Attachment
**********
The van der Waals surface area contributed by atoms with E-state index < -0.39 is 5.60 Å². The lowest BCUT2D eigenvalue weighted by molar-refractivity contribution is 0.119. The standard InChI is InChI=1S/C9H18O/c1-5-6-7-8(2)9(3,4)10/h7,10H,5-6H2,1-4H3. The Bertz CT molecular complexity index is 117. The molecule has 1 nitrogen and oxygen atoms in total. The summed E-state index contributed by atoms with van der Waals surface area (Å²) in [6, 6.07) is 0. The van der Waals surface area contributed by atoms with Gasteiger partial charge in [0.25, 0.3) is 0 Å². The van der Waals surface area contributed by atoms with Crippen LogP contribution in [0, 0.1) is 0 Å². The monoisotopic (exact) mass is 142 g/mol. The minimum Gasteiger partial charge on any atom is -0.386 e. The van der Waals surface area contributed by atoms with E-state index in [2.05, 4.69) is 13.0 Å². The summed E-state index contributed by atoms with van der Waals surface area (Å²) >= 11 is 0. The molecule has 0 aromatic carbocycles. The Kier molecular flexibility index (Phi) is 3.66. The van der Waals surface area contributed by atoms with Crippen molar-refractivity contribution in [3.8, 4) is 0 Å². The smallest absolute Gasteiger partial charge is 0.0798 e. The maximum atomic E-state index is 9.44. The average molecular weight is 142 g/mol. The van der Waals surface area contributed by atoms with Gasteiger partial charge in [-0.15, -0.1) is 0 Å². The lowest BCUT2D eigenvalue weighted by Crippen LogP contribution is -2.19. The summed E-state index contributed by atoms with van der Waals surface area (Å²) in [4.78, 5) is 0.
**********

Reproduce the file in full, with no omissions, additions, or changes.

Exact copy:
The van der Waals surface area contributed by atoms with E-state index < -0.39 is 5.60 Å². The lowest BCUT2D eigenvalue weighted by molar-refractivity contribution is 0.119. The standard InChI is InChI=1S/C9H18O/c1-5-6-7-8(2)9(3,4)10/h7,10H,5-6H2,1-4H3. The Bertz CT molecular complexity index is 117. The molecule has 1 nitrogen and oxygen atoms in total. The summed E-state index contributed by atoms with van der Waals surface area (Å²) in [6, 6.07) is 0. The van der Waals surface area contributed by atoms with Gasteiger partial charge in [0.25, 0.3) is 0 Å². The van der Waals surface area contributed by atoms with Crippen LogP contribution in [0, 0.1) is 0 Å². The monoisotopic (exact) mass is 142 g/mol. The minimum Gasteiger partial charge on any atom is -0.386 e. The van der Waals surface area contributed by atoms with E-state index in [2.05, 4.69) is 13.0 Å². The summed E-state index contributed by atoms with van der Waals surface area (Å²) >= 11 is 0. The molecule has 0 aromatic carbocycles. The Kier molecular flexibility index (Phi) is 3.66. The van der Waals surface area contributed by atoms with Crippen molar-refractivity contribution in [3.8, 4) is 0 Å². The smallest absolute Gasteiger partial charge is 0.0798 e. The maximum atomic E-state index is 9.44. The average molecular weight is 142 g/mol. The van der Waals surface area contributed by atoms with Gasteiger partial charge in [-0.15, -0.1) is 0 Å². The lowest BCUT2D eigenvalue weighted by Crippen LogP contribution is -2.19. The summed E-state index contributed by atoms with van der Waals surface area (Å²) in [4.78, 5) is 0.